A news story earlier this week served as a reminder about the dangers of Carbon Monoxide (CO).  An Atlanta school was evacuated when several students and adults became ill from exposure to high levels of CO.  Thankfully, everyone seems to be okay, but the school remains closed while officials work to resolve the problem. I never gave a lot of thought to whether or not schools had CO alarms.  The CO incident in Georgia has prompted my home state and others to take a closer look at this issue.

Because Carbon Monoxide is invisible and odorless it is not noticeable and the symptoms of CO poisoning are hard to distinguish from common ailments like the flu. It is produced by the incomplete burning of fuels, like natural gas, oil, kerosene, wood, charcoal and propane.  Some of the causes are poorly maintained furnaces and boilers, problems with the ventilation and malfunctioning water heaters.  It is an avoidable problem.  Maintaining appliances and heating systems is a good place to start and then CO alarms can be added in the event systems fail.  While this seems like an easy thing to do, in the U.S. only two states (Connecticut and Maryland) have some sort of requirements for CO alarms in schools.  For single family homes it looks better, over half of the states require CO alarms in new homes. Of course that doesn’t do anything for existing homes, but it is a start.   This is not just a U.S. issue, CO poisoning is a problem worldwide and installing alarms in schools and homes is seldom a standard practice.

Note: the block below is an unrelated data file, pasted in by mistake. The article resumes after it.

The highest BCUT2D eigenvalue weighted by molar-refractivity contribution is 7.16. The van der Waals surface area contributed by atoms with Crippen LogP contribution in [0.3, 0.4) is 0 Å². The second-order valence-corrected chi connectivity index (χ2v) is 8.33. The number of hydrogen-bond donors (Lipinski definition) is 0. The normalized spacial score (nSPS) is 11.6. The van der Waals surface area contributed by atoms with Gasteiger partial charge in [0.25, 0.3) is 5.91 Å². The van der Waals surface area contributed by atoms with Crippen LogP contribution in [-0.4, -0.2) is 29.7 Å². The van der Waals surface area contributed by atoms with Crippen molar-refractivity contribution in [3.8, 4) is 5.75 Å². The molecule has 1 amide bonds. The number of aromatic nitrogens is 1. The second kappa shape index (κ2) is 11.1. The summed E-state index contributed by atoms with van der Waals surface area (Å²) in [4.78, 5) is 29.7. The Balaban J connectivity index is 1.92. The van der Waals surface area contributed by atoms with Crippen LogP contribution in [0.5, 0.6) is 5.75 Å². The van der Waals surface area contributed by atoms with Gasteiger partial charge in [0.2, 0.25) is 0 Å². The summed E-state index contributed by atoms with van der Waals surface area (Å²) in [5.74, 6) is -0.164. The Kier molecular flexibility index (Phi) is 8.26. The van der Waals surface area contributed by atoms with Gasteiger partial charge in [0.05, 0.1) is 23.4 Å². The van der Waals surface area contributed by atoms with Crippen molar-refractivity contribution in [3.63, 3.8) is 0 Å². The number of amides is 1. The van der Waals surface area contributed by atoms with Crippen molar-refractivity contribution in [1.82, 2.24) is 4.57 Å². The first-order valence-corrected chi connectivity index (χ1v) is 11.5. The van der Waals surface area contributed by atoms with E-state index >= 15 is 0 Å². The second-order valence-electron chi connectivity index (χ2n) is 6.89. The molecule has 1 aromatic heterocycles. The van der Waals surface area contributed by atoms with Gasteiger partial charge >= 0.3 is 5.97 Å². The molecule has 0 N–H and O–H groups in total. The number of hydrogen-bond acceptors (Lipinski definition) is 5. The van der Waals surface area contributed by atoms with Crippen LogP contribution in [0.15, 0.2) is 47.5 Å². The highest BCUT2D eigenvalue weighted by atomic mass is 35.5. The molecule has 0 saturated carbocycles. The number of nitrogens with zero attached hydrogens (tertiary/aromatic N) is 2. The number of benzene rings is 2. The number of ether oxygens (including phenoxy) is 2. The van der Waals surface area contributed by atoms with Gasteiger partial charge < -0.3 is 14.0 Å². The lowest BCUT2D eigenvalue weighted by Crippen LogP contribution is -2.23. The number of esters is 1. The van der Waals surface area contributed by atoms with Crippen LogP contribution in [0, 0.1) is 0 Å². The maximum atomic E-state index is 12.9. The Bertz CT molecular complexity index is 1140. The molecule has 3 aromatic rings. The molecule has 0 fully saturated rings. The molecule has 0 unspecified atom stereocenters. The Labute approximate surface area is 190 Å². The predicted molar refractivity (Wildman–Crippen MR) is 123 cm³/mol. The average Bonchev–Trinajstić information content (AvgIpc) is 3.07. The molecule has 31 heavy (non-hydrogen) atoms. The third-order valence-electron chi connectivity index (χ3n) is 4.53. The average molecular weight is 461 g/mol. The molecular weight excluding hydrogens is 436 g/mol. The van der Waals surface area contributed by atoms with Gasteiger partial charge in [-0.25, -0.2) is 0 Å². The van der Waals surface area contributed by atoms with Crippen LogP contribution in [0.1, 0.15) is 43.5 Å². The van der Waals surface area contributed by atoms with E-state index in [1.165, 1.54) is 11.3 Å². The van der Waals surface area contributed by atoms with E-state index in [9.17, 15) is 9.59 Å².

This is an issue where we all need to work together to protect ourselves, our children and our families.  As a parent or community member you can advocate for CO alarms in your schools and install one in your home if you don’t already have one, or if your CO alarm is 5 to 7 years old.

This is the season of giving.  Give your friends and family the gift of a safe and healthy home.  Along with a CO alarm, your healthy home gift bag should include a smoke detector, radon test kit, home maintenance checklist, green cleaning recipes, and home safety checklist.


2 responses to “Carbon Monoxide Poisoning…Give the Gift of a Healthy Home”

  1. nighthawkcarbonmonoxidedetector Avatar

    This ia a good piece of news about the CO prevention, I think there must be discussion about the benefit of using COI monitors at school, at home or in the office.

  2. Pamela Turner Avatar

    Thanks for your comment. I agree with you, we need to see more CO monitors in schools and homes.

Leave a Reply

Your email address will not be published. Required fields are marked *